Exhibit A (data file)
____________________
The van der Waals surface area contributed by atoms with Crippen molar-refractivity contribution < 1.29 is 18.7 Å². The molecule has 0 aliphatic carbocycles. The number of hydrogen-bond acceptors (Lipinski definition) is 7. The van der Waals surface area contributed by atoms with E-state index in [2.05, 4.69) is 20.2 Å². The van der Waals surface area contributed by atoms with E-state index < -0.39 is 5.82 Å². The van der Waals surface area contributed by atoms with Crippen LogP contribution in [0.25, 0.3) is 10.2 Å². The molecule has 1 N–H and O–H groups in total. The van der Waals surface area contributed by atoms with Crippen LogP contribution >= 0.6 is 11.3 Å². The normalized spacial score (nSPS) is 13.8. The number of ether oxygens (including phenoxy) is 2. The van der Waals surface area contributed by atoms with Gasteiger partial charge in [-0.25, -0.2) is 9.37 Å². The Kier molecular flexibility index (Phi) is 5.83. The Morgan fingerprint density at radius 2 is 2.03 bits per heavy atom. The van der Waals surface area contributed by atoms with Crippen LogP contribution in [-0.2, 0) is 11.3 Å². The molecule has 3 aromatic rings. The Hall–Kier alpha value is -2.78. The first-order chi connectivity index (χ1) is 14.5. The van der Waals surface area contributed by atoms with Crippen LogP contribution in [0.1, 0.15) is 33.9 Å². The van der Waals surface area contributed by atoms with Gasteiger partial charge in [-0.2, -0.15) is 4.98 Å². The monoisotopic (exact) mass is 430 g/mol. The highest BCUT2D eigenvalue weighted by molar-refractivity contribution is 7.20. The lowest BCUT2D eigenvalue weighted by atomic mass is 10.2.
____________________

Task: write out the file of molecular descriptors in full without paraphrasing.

The van der Waals surface area contributed by atoms with Crippen molar-refractivity contribution < 1.29 is 18.7 Å². The molecule has 0 aliphatic carbocycles. The number of hydrogen-bond acceptors (Lipinski definition) is 7. The van der Waals surface area contributed by atoms with E-state index in [2.05, 4.69) is 20.2 Å². The van der Waals surface area contributed by atoms with E-state index < -0.39 is 5.82 Å². The van der Waals surface area contributed by atoms with Crippen LogP contribution in [0.25, 0.3) is 10.2 Å². The molecule has 1 N–H and O–H groups in total. The van der Waals surface area contributed by atoms with Crippen LogP contribution >= 0.6 is 11.3 Å². The normalized spacial score (nSPS) is 13.8. The number of ether oxygens (including phenoxy) is 2. The van der Waals surface area contributed by atoms with Gasteiger partial charge in [-0.25, -0.2) is 9.37 Å². The Kier molecular flexibility index (Phi) is 5.83. The Morgan fingerprint density at radius 2 is 2.03 bits per heavy atom. The van der Waals surface area contributed by atoms with Crippen LogP contribution in [-0.2, 0) is 11.3 Å². The molecule has 3 aromatic rings. The Hall–Kier alpha value is -2.78. The first-order chi connectivity index (χ1) is 14.5. The van der Waals surface area contributed by atoms with Crippen LogP contribution in [0.1, 0.15) is 33.9 Å². The van der Waals surface area contributed by atoms with Gasteiger partial charge in [-0.2, -0.15) is 4.98 Å². The monoisotopic (exact) mass is 430 g/mol. The highest BCUT2D eigenvalue weighted by molar-refractivity contribution is 7.20. The lowest BCUT2D eigenvalue weighted by atomic mass is 10.2.